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Found 7 results

  1. sheppard.lin

    Flashing Slips

    Hello all, I'm participating in my first wood firing, and I have been doing some reading about using flashing slips. Some say they are applied thinly over bisque wear, others seem to apply before the bisque. Anyone have some experience with these methods? Photos would be greatly appreciated as well! I'm also interested in trying to spray some slips. Thanks!
  2. Hey y'all, I've been lurking for awhile but haven't done much posting yet. I was curious about flashing slips. I have a converted gas kiln (which works very well and I got a lot of really good info from another thread in this forum -- thanks!) and am still relatively new at mixing glazes. (Slowly) Developing practical understanding! I really love the look of flashing slips and would love to incorporate them into my work. Though, being that this kiln was converted from electric and is made up of soft insulating brick, I'm a little concerned that atmospheric firings will flux down the bricks, so I haven't messed with it. The kiln's brick wasn't in the best shape to begin with, but I put some love into it and would rather not be wasteful. So I'm curious if y'all have any ideas about circumventing the notion of atmospheric firings to achieve a flashing effect? Might one spray ash on the surface of the slip? Mix more soda ash into the slip? Make a solution and simply brush it on top? Are any of these methods viable? I anticipate being advised to use saggars, which I'm not crazy about as the kiln just barely breaks through a "medium class" for top-loaders -- not a whole lot of space. Hopefully can circumvent the use of them, too. Holding my breath over here for a guru's advice! Thanks! Kevin
  3. I imagine we've all had that moment. At some point we look at our work and see, sometimes rather suddenly, that we have decided to go in a direction very different from the one we've been pursuing. The moment came for me a few firings back, when I unloaded the kiln and realized I liked a lot of the pots better than I liked the stuff I had been doing before. And then, I had to think about why I liked them better. Those new pots existed, in all honesty, because I had an order for a bunch of bowls and I had to get them out quickly. I decided to use some surface techniques that I had been experimenting with to some extent. These techniques involved the use of sprayed slips and incising through layers, and then using a simple but active glaze that reacted strongly with the slips to create somewhat random surface effects. This was a decidedly unfussy approach, and I have often become mired in fussiness in my work. Except for the first few years of my career, when I was intentionally imitating the great Asian pottery traditions, I have relied heavily upon my ability to draw. I was a painter before I was a potter. I saw that potters who could draw were a minority, so I tried to exploit that skill, in a lot of different ways. If you check my gallery of older work, the emphasis is pretty obvious. But at the same time, my favorite contemporary potters are not people who can draw, or at least that skill is not something that they make heavy use of in their work. These perceptions were strengthened a couple weeks back when I went to a Tom and Elaine Coleman workshop. Tom is not a draftsman. He was also a painter before he was a potter, but it seems obvious to me that he was likely an abstract expressionist, because his wonderful pots are decorated in an abstract and spontaneous manner, with marks made in a very free and unstudied manner. Elaine's work is very different. Not only does she draw extremely well, but she is also a brilliant pattern maker. At any rate, I realized that I was not as interested in the drawing as I was in the pattern making, and this further impelled me along my new path. So, what large changes in direction have you had, and what occasioned them?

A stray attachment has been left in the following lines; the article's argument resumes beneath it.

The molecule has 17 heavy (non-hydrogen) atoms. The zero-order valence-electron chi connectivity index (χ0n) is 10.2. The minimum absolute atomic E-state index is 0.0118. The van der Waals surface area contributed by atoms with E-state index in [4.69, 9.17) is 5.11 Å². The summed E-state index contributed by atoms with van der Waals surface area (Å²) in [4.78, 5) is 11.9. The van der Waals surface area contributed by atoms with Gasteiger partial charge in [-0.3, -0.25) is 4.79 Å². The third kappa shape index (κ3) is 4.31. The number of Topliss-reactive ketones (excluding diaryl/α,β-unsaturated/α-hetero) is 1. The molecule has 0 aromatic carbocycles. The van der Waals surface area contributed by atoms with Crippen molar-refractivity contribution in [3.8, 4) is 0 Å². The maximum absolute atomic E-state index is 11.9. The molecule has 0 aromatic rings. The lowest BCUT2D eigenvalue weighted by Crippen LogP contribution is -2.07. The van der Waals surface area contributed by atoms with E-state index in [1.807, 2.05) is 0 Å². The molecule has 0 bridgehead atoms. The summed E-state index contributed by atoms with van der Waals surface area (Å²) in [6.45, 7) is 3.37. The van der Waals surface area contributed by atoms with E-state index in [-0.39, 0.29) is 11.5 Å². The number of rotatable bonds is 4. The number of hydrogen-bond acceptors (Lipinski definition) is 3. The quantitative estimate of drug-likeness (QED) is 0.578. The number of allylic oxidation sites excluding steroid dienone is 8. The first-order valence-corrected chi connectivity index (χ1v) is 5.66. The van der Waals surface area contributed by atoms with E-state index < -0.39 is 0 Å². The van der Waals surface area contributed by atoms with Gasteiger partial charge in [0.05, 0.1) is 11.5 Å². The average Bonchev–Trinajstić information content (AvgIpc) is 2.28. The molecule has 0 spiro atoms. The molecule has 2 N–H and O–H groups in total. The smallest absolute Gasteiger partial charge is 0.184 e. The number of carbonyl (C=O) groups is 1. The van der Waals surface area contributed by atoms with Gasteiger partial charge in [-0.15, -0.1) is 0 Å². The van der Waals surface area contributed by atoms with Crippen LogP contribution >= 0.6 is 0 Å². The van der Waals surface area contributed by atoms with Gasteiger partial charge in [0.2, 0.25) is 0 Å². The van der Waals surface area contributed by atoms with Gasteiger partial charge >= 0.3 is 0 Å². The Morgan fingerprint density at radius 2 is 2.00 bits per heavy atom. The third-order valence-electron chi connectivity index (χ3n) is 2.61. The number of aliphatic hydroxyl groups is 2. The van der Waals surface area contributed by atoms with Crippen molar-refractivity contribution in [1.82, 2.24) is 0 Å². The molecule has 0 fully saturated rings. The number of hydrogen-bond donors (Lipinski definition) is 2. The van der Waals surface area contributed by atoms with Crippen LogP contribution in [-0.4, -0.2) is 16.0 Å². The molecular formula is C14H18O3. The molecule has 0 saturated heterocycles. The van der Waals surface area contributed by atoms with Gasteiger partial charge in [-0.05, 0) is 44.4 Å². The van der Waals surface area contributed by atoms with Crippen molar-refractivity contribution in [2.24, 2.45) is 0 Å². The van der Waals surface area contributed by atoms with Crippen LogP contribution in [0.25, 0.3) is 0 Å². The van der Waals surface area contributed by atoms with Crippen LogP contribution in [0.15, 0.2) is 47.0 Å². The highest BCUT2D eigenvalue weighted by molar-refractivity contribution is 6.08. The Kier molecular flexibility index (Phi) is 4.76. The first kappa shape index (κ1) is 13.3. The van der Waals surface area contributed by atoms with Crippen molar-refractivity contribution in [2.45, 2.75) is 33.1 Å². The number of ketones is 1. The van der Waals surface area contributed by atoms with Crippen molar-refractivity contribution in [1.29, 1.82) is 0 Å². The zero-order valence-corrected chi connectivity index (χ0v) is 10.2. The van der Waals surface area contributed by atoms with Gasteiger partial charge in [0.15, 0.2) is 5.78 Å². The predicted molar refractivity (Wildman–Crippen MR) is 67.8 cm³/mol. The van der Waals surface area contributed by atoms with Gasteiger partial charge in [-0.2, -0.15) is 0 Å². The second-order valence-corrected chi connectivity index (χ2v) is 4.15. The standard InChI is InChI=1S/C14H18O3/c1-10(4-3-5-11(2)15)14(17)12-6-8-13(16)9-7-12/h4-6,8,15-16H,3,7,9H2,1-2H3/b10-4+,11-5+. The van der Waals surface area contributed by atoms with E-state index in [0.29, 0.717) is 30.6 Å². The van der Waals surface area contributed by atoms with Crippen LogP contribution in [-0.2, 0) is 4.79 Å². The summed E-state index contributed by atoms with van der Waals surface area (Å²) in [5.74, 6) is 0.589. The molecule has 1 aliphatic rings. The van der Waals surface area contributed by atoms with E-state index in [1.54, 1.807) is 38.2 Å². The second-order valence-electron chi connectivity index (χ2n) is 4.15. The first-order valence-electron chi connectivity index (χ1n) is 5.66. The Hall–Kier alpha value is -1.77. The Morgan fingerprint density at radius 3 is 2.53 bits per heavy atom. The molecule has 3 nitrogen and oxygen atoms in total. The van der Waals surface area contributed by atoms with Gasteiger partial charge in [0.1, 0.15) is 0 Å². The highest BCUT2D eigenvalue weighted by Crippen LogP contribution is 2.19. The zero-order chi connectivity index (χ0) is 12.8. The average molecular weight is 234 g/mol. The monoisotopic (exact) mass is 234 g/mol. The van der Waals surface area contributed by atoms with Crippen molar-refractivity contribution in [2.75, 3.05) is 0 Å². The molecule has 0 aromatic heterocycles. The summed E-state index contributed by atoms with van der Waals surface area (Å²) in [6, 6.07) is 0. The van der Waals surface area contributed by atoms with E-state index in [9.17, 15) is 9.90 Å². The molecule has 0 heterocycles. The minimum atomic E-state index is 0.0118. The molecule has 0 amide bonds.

4. rayaldridge

    Cloud Blue mug

    From the album: newer work

    Another piece with sprayed-on slip and satin white.
  5. rayaldridge

    Mug with green slip and blue ash

    From the album: newer work

    My second favorite piece from the last firing, This was sprayed with a green vitreous slip, and glazed with white satin matte, followed by a spray of blue ash glaze.
  6. rayaldridge

    Yunomi with multiple slips

    From the album: newer work

    This is probably my favorite piece from the last firing. The yunomi was sprayed with a vitreous green slip and then a more refractory lavender slip. It was glazed in my current favorite glaze, a titanium satin matte. Somehow this treatment resulted in a soft gray with tiny flecks of many colors, green, blue, lavender... and with a mysterious pink flush on one side.
  7. blayne knox

    ceramic bottle

    From the album: ceramic bottles

    A slab built ceramic bottle. Here the slabs were stamped then different slips were applied.

    © blayne

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